A Legal Guide to HR
What is HR exactly?
We hear it tossed around in shows like The Office, or maybe even in your own domain. Human Resources, otherwise known as HR, is related to Labor and Employment Law, encompassing various regulations specific to the workplace. These professionals oversee managerial duties including but not limited to hiring, firing, benefits, wages, paychecks and overtime. Some of their work might also include workplace safety, privacy while helping to prevent discrimination and harassment.
Things you might find are dear to HR professionals are employee handbooks, policies and procedures, company policies, compliance audits, company benefits and confidentiality agreements. It’s the duty of HR to maintain positive employee relations and coordinate administrative function, helping to boost office morale.
Custom and Practice HR
Sometimes, you’ll hear the phrase, “custom and practice” when discussing HR. Rather than having distinctive components, it’s more about analyzing which one is to be used in a given situation.
If written terms are absent, you may rely on the concept of custom and practice. Essentially, it’s an agreement that’s never quite been set in stone but is understood. This could be a practice that has developed over time or an arrangement that has been negotiated verbally. Regarding Employment Law and this practice, it’s important to note the following stipulations: Custom and practice must be established and followed over a long period of time and is followed consistently throughout the company. If the agreement has been created on a temporary business, any claims are likely to be defeated if broken.
A custom and practice case needs to have continuously and consistently applied and above all, must be reasonable and lawful.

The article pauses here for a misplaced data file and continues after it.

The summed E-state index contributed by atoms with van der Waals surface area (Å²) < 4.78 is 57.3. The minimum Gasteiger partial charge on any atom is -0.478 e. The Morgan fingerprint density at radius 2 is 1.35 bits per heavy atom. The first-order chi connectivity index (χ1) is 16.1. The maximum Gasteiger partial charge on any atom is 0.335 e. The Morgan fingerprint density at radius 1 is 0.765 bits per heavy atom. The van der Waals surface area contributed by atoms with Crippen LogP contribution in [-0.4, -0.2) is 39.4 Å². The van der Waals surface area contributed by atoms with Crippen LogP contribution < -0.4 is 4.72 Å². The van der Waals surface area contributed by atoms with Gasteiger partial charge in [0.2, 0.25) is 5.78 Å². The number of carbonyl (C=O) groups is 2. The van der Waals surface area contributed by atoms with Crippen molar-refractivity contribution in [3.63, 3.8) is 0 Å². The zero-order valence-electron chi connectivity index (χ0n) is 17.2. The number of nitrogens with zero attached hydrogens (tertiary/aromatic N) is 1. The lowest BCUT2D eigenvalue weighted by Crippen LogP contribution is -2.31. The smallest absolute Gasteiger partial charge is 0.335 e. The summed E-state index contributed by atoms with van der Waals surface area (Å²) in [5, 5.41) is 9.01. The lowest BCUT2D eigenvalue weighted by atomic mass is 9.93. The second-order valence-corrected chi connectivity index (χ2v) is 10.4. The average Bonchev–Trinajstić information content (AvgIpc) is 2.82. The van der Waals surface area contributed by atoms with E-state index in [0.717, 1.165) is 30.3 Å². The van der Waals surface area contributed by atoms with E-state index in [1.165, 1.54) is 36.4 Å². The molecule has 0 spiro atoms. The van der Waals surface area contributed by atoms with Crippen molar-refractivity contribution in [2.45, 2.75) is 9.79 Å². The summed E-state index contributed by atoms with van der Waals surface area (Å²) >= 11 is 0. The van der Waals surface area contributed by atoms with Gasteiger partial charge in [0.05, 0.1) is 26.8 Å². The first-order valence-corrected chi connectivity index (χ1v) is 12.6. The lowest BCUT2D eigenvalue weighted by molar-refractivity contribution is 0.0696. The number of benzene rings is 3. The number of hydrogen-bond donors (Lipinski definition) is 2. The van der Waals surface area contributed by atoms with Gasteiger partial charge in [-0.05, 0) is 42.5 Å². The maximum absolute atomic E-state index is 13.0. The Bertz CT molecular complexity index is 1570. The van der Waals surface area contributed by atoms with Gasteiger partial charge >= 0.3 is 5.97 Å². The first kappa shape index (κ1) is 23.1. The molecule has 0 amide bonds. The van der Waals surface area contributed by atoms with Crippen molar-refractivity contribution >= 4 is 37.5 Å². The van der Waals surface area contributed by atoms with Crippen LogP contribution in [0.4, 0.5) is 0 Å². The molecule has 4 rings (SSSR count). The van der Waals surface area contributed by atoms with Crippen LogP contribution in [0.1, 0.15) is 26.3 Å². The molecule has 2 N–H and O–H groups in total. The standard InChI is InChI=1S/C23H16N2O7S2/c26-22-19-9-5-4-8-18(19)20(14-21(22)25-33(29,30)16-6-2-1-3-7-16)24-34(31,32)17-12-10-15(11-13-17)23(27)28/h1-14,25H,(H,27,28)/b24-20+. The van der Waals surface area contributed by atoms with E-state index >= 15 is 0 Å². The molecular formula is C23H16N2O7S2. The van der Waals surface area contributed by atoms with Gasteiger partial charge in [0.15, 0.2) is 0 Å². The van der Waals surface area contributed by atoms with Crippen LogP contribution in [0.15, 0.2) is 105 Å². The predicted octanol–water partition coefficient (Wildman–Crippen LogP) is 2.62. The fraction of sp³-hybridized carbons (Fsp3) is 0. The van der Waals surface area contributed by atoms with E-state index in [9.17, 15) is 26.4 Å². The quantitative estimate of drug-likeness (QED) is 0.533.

It must also be known to both parties, communicated verbally and carried out during each occasion with the expectation of implementation.
Seeing HR in Action
We’re all familiar with the typical, “play nice with others” but some of the areas you may see HR in practice include overtime and overtime pay. Properly communicating and confirming rates of pay, salaries, bonuses and benefits to each and every employee/agent/or independent contractor is key.
In addition, accurately classifying and knowing which employees are exempt from overtime wages versus those employees which are not exempt from overtime wages is extremely vital. A new law (Final Rule: Overtime Law) has recently been passed relating to white collar exemptions or exemptions for Executive, Administrative and Professional workers which increases the standard salary requirement to $913 per week and $47,476 annually for a full-year worker.
Several key provisions to the Final Rule apply and some other exemptions are affected by the new law while other exemptions are still valid and are not affected by it. Navigating through the new law and existing laws can be confusing and costly. It will important for employers and employees alike to become familiar with these new provisions and understand their effect.
It’s often difficult establishing proper custom and practice in the workplace. It’s important for employers to have clear and concise policies, procedures, rules and expectations in place to defeat what could result in costly mistakes and unwanted and time-consuming litigation.